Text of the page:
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STM32F405 bootloader not responding in some boards


I'm testing a batch of 7 boards with an STM32F405RGT6. I'm trying to access the factory bootloader using an ESP32, which sets the boot0 pin to HIGH and RST to LOW and then sends the character 0x7F at 9600 bauds 8E1 (using pins PA09 and PA10). The procedure is successful for 4 out of 7 boards, as the STM32 effectively responds with ACK (0x79), and subsequent commands like Get are successfully tested. However, I'm encountering issues accessing the bootloader on the other 3 boards. This problem seems persistent as it consistently fails or succeeds with the same boards (they are identified). All these tested boards have the same hardware and are soldered with PCB assembly. All boards were tested with the same ESP32, since the board has pin headers for it.

Here's what I've tried so far:

  • Verified board hardware: Checked visually for any damaged or poorly soldered components on the three problematic boards compared to the ones working correctly.
  • Enter the bootloader 'manually': Using buttons to activate boot0 and RST and Realterm to send 0x7f with a USB-UART converter. I tested both a 'good' and a 'bad' board. Same result, only the 'good' one responded with ACK; the other one simply didn't respond.
  • Tested with different baud rates: Although I'm currently using a baud rate of 9600, I've tried other speeds like 115200 to see if it makes any difference on the problematic boards.
  • I also read this: but it doesn't seem to be the problem.



Are there signals on other bootloader pins

Can you program the STM32 in  other way (SWD)?


Signal noise, on these pins or others the MCU might be listening on? See AN2606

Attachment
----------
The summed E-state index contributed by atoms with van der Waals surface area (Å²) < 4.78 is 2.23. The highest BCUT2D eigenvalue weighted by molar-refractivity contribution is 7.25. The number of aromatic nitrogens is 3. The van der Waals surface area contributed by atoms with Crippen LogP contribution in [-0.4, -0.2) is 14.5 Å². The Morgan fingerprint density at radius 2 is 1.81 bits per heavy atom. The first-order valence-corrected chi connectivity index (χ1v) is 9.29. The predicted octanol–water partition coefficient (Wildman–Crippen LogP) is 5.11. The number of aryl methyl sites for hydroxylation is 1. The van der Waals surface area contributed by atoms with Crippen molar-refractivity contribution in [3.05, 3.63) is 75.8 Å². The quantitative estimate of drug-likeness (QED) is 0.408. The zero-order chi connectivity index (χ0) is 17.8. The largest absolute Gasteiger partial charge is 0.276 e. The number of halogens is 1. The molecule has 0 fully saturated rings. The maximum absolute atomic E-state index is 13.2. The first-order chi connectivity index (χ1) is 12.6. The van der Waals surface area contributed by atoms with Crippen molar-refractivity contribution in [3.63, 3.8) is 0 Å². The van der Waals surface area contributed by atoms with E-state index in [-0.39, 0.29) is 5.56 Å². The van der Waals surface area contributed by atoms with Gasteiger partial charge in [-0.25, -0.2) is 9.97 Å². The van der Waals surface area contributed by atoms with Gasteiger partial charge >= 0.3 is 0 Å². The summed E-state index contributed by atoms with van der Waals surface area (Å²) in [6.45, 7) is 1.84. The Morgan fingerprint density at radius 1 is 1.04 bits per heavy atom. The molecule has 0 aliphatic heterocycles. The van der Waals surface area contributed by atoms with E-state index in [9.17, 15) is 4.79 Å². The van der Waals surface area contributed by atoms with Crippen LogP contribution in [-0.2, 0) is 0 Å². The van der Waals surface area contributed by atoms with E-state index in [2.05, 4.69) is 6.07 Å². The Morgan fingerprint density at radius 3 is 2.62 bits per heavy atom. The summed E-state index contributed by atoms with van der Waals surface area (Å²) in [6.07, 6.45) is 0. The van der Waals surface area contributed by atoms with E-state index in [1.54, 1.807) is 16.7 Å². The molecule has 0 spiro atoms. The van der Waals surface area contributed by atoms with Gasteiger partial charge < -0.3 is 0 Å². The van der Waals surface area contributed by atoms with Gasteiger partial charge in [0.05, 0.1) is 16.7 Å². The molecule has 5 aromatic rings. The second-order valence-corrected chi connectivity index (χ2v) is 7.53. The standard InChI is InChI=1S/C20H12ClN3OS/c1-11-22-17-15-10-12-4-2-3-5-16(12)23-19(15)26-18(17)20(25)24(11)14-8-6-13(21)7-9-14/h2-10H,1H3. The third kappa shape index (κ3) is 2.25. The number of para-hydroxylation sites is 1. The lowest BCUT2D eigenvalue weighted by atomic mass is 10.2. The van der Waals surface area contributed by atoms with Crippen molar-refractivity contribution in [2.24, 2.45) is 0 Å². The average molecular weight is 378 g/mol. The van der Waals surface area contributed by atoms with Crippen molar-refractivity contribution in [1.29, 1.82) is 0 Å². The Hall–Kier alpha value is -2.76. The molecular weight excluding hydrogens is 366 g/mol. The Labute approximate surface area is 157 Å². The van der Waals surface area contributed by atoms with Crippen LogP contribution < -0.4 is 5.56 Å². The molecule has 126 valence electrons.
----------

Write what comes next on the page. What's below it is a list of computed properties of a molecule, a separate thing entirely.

The response to the 0x7F pattern is a one-shot deal, it's used by a TIM input to compute a baud rate.

Make sure the pin is high or pulled up high at start-up.

Reset, send the pattern, if no response you need to rinse-and-repeat.

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All the other pins that may be used for the bootloader according to AN2606 (i.e., PB11, PB10, PC11, PC10, PB5, PB13, PB6, PB7, PA8, PC9, PA7, PA6, PA5, PA4, PA11, PA12) are floating, at least for these tests, since I have not yet soldered the other (optional) components.

@waclawek.jan  Yes, actually I can program the chip through SWD without problems. In fact, I verified that all of them show 0x91 as the bootloader version.

@Tesla DeLoreanThe procedure to enter the bootloader using ESP actually runs inside a loop, so many attempts are made. However, the 'good' boards succeed on the first try.

//This runs inside a loop
  digitalWrite(STM_BOOT0_PIN, HIGH); //BOOT0

  digitalWrite(STM_RST_PIN, HIGH); //Reset pulse
  digitalWrite(STM_RST_PIN, LOW);
  //This function sends 0x7F, waits 1 second, and repeats 5 times
  bootloader_ok = stm32_enterBootloader();


Write a simple "blinky" (toggle a pin) for the STM32 and observe, whether the "blinking" stops when you attempt to enter the bootloader.

Write a simple software which mimics the bootloader, i.e. with clock set to HSI, sets up UART at the expected baudrate, receives a byte and transmits the expected answer if it's 0x7F (and blink a LED if it is not - this is to find some potential problem with interconnections); test this with the same program in ESP you use for bootloading but modified so that it does not set the BOOT0 pin high.

> //This function sends 0x7F, waits 1 second, and repeats 5 times

You need to have some delay after the reset pulse, before sending 0x7F. See USART connection timing chapter in AN2606. Note, that those numbers are measured with some particular hardware setup, mind that you have a quite long RC on the NRST pin.